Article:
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Never the Same Since

    Apr 19, 2020 | by Nancy Newbrough

    After settling into our first home in New Hampshire in early 2000, my wife quickly began looking for a church to attend.  We had recently been blessed with our first child and she was eager to find a place for connection and living her faith.  As a child, I had grown up in a Protestant church in New England, but my family’s attendance followed more of a CEO model – Christmas, Easter, and other.  I was not at all interested in helping my wife with this search since my cherished Sunday activities consisted of reading the paper and listening to jazz.

    She quickly found a vibrant and growing church that was full of families of all ages.  Immediately, my wife got engaged in the worship services, taking along our daughter and beginning to set roots in her new church home.  Meanwhile, I consistently consumed copious amounts of coffee, newspapers, and Coltrane or Davis.

    I do not recall exactly when or what the impetus was, but at some point, in the new Sunday ritual, it began to feel like I was losing out on something.  My wife was loving her new church and what she was doing … and I was not there.  She pleaded with me many times and politely let me know how great her desire was for me to be there with her and our child, a family faithfully walking together.

    Sometime later, I went.  And then I went again.  I began to feel comfortable in my surroundings and inspired by the messages because the church lived its mission to faithfully follow Scripture and tell the “Good News.”  I was not comfortable enough to sing during the praise periods and was always excited to think about where brunch following the service would be, but I was there and began to feel like my participation made her happy.  However, for me, there were many unanswered questions.  I am a thinker, a problem-solver, a science guy.  It was not always possible to make those things balance with the messages, but I kept listening and going.

    A year or so went by and the church announced they were starting Alpha, a series of classes for those curious about life’s most important questions. Things like: “Is there more to life than this?”  My wife immediately knew Alpha would be right up my alley, so we signed up, found daycare, and began attending.  I was terrified -- but a meal was provided, and my wife was there, so I pressed in.

    The program ran weekly for the next couple of months.  We ate and talked about our families with other participants, watched a video about what Christians believe, and then broke up into every introvert’s nightmare -- small groups.

    A few weeks into the program, somewhere between sessions on “How can I have faith?” and “How does God guide us?”, our small group leader shared a profound story.  The conversation had turned to “how to believe in the intangible,” and he told about hiking and climbing one of the tallest peaks in the Northeast.  At the summit, he recalled being awestruck by the beauty of the vista before him.  As a man of faith, he gave thanks to his Heavenly Father for allowing him to complete the hike and view the majesty before him.  He then said, “As I was looking at the beauty that He had created for us because of His great love, I felt the warmth of Him standing beside me.  God spoke directly to me and said, ‘You have not seen anything yet!’’’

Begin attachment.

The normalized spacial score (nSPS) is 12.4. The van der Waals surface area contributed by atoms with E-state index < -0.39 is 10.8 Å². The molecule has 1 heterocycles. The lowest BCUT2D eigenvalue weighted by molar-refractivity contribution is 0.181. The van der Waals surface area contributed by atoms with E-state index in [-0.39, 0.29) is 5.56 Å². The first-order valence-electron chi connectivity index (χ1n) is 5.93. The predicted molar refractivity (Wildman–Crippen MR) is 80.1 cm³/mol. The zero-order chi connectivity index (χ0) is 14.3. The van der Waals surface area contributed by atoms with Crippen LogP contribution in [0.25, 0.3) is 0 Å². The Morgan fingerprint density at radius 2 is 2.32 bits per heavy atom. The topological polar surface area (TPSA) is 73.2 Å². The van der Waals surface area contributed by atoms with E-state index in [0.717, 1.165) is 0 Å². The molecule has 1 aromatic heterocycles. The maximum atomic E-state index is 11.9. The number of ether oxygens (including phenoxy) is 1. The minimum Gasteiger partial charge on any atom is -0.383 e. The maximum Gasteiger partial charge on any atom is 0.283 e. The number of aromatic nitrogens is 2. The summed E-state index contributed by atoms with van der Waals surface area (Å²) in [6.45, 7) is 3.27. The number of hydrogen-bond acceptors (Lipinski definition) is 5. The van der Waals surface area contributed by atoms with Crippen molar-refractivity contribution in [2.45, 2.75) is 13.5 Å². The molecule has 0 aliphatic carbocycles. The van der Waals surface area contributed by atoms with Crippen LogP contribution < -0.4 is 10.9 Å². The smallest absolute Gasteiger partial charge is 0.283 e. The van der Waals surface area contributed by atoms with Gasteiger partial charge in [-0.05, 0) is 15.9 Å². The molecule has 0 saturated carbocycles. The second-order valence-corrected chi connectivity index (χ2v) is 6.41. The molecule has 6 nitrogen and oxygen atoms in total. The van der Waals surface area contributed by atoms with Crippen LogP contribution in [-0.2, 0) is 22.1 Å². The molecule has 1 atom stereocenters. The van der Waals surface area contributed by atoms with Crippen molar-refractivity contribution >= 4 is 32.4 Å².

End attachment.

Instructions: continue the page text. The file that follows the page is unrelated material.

I immediately felt the hair on my neck stand straight up.  How I desired to have that exact feeling happen to me!  I wanted to see something incredible and have God tell me how much more He has in store for me!  That night something inside of me changed … and things have never been the same since!

    I came to Christ through that Alpha class, the message it supported, and the testimony of this man.  A small fire was lit in me and set me on my faith walk.  It put me in a space of accepting that I would not have all the answers or need to solve all the problems.  Though a baby Christian, I began to live forever through accepting the gift of salvation from our mighty God.

    Fast forward some 17 years. We are in Texas now and in our 12th year at The Fellowship.  After several years of my wife praying and desiring Alpha for The Fellowship, God has made it happen!  The Alpha experience He had blessed us with was a lesson we would be called upon to share with others.  Alpha is truly for everyone.  It is a safe place to seek answers for the toughest questions imaginable and one where if there are not answers, there is community and prayer to support you in the gap.

    It was through my Alpha experience that I became a man of faith.  Being an Alpha facilitator helps me draw closer to God every day in ways I believe are truly meant to glorify Him.  Just like my Alpha leader before me, I have not seen anything yet!

    L.H.

    Today, if you hear His voice, do not harden your hearts …
    Psalm 95:7-8

    We look forward to offering our next Alpha course soon. Watch The Fellowship website for more details.

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